(Tel. 505/243-9742. www.highfinancerestaurant.com) on top of the mountain (serving steaks, lobster tail, and good burgers at lunch), and a more casual spot,Sandiago's
(Tel. 505/856-6692. www.sandiagos.com), at the tram's base. High Finance affords clear views from every table, making it a favorite destination for a romantic dinner—the food isn't bad, but it's more about the scenic experience here. It's much colder and windier at the summit than at the tram's base, so pack a jacket. You can also use the tram as a way to reach the Sandia Peak ski and mountain-biking area. www.sandiapeak.com. Admission: $15. Hours: Memorial Day-Labor Day, daily 9-9; Sept.-May, daily 9-8.
Chimayó, NM 87522
Intimate and peaceful, this adobe inn has sweeping views of the Sangre de Cristo range. The setting makes it a great base for mountain bikers. The scent of fresh-baked strudel wafts through the rooms, which are decorated with antiques and Native American and other regional arts and crafts. Ask for the Sun Room, in the main house, which has a private patio, viga ceilings, and a brick floor. The separate one-bedroom Casita Escondida has a kiva-style fireplace, tile floors, kitchenette, and a sitting area. A large hot tub is hidden in a grove behind wild berry bushes, there are several covered porches, and a massive bird-feeding station that draws dozens and dozens of birds. In-room massage is available by appointment, and special packages—romance or birthday, for example—are also available. Pros:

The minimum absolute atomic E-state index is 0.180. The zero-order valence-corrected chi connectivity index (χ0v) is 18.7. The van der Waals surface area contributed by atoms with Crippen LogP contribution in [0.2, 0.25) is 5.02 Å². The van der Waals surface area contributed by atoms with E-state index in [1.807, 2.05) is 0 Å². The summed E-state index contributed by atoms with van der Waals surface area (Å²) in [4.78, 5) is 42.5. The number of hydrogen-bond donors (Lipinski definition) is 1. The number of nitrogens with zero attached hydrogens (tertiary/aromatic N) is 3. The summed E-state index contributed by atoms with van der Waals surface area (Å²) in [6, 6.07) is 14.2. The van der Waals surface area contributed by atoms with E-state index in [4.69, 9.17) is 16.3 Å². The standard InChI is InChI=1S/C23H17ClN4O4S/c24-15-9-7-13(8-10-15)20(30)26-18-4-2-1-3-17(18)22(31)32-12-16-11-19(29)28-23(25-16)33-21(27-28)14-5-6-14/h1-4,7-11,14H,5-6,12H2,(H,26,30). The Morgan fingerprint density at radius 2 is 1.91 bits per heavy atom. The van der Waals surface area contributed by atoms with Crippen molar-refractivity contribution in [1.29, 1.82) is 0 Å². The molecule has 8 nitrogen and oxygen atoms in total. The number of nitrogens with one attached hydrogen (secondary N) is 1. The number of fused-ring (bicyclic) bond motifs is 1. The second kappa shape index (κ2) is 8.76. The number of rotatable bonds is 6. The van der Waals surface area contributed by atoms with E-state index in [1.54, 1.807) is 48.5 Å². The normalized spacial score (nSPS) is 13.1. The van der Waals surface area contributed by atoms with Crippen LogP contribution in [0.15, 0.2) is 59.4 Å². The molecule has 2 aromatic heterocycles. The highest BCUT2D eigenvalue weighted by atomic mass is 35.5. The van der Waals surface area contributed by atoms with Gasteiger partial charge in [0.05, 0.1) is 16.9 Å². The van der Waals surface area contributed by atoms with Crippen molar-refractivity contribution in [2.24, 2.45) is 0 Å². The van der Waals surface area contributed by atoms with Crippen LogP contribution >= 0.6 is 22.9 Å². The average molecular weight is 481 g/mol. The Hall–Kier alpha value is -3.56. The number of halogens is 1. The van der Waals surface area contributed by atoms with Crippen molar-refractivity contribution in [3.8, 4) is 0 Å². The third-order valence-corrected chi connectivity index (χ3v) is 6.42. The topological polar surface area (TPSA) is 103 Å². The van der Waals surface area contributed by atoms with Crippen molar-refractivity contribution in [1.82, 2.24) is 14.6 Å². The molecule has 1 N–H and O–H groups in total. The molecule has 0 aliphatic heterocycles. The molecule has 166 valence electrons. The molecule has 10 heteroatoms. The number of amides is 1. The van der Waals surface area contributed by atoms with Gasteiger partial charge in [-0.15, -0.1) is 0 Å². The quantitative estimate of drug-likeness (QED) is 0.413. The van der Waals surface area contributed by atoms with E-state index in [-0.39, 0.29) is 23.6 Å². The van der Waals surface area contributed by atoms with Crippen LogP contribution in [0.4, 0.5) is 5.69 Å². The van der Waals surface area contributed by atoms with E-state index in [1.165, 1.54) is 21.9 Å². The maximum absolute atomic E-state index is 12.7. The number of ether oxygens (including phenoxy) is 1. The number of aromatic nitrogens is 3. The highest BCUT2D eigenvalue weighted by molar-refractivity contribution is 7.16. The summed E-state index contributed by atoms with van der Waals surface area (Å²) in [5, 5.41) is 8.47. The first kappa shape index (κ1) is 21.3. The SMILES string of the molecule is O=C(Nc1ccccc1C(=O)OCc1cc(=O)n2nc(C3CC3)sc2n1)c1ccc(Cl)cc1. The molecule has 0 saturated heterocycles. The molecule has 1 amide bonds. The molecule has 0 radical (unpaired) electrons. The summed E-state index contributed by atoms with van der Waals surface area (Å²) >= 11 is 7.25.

This B&B is a very good value, with gracious hosts and in beautiful surroundings; there's not a TV on the entire property.Cons:
Remote setting means you must drive to sights. www.casaescondida.com. 7 rooms, 1 suite. In-room: kitchen (some), no TV, Wi-Fi. In-hotel: some pets allowed. Credit cards accepted. Rate includes: Breakfast.
Los Ojos, NM 87575
Seventeen miles southwest of Tierra Amarilla is El Vado Lake State Park, where you can water-ski, fish, and watch for bald eagles, osprey, and other birds in winter. www.emnrd.state.nm.us.
|September 20, 2018||Max Temp||Min Temp|
|Normal (KABQ)||42 °F||21 °F|
|Record (KABQ)||62 °F (1981)||3 °F (1959)|